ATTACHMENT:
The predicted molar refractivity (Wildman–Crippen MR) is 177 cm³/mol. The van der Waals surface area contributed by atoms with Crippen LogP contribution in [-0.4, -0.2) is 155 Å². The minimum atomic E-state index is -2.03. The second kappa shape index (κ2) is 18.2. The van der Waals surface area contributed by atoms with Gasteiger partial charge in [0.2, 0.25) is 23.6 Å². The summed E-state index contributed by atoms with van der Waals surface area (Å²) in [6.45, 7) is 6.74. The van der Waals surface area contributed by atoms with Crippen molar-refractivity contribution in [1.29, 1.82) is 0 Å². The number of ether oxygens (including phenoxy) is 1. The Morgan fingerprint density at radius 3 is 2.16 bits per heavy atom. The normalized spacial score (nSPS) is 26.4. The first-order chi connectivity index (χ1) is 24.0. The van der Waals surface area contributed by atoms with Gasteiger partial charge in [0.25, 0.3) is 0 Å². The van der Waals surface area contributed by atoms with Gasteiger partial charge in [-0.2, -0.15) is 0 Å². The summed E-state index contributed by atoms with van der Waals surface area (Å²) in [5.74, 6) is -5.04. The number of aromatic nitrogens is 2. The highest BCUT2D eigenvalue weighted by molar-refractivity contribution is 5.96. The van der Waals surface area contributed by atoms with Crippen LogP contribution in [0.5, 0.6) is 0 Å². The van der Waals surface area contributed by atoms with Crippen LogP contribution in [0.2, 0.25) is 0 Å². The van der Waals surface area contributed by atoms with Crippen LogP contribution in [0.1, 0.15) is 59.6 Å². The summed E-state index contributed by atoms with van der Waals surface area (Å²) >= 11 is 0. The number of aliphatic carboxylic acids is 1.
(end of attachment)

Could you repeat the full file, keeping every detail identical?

The predicted molar refractivity (Wildman–Crippen MR) is 177 cm³/mol. The van der Waals surface area contributed by atoms with Crippen LogP contribution in [-0.4, -0.2) is 155 Å². The minimum atomic E-state index is -2.03. The second kappa shape index (κ2) is 18.2. The van der Waals surface area contributed by atoms with Gasteiger partial charge in [0.2, 0.25) is 23.6 Å². The summed E-state index contributed by atoms with van der Waals surface area (Å²) in [6.45, 7) is 6.74. The van der Waals surface area contributed by atoms with Crippen molar-refractivity contribution in [1.29, 1.82) is 0 Å². The number of ether oxygens (including phenoxy) is 1. The Morgan fingerprint density at radius 3 is 2.16 bits per heavy atom. The normalized spacial score (nSPS) is 26.4. The first-order chi connectivity index (χ1) is 24.0. The van der Waals surface area contributed by atoms with Gasteiger partial charge in [0.25, 0.3) is 0 Å². The van der Waals surface area contributed by atoms with Gasteiger partial charge in [-0.2, -0.15) is 0 Å². The summed E-state index contributed by atoms with van der Waals surface area (Å²) in [5.74, 6) is -5.04. The number of aromatic nitrogens is 2. The highest BCUT2D eigenvalue weighted by molar-refractivity contribution is 5.96. The van der Waals surface area contributed by atoms with Crippen LogP contribution in [0.5, 0.6) is 0 Å². The van der Waals surface area contributed by atoms with Crippen LogP contribution in [0.2, 0.25) is 0 Å². The van der Waals surface area contributed by atoms with Crippen LogP contribution in [0.1, 0.15) is 59.6 Å². The summed E-state index contributed by atoms with van der Waals surface area (Å²) >= 11 is 0. The number of aliphatic carboxylic acids is 1.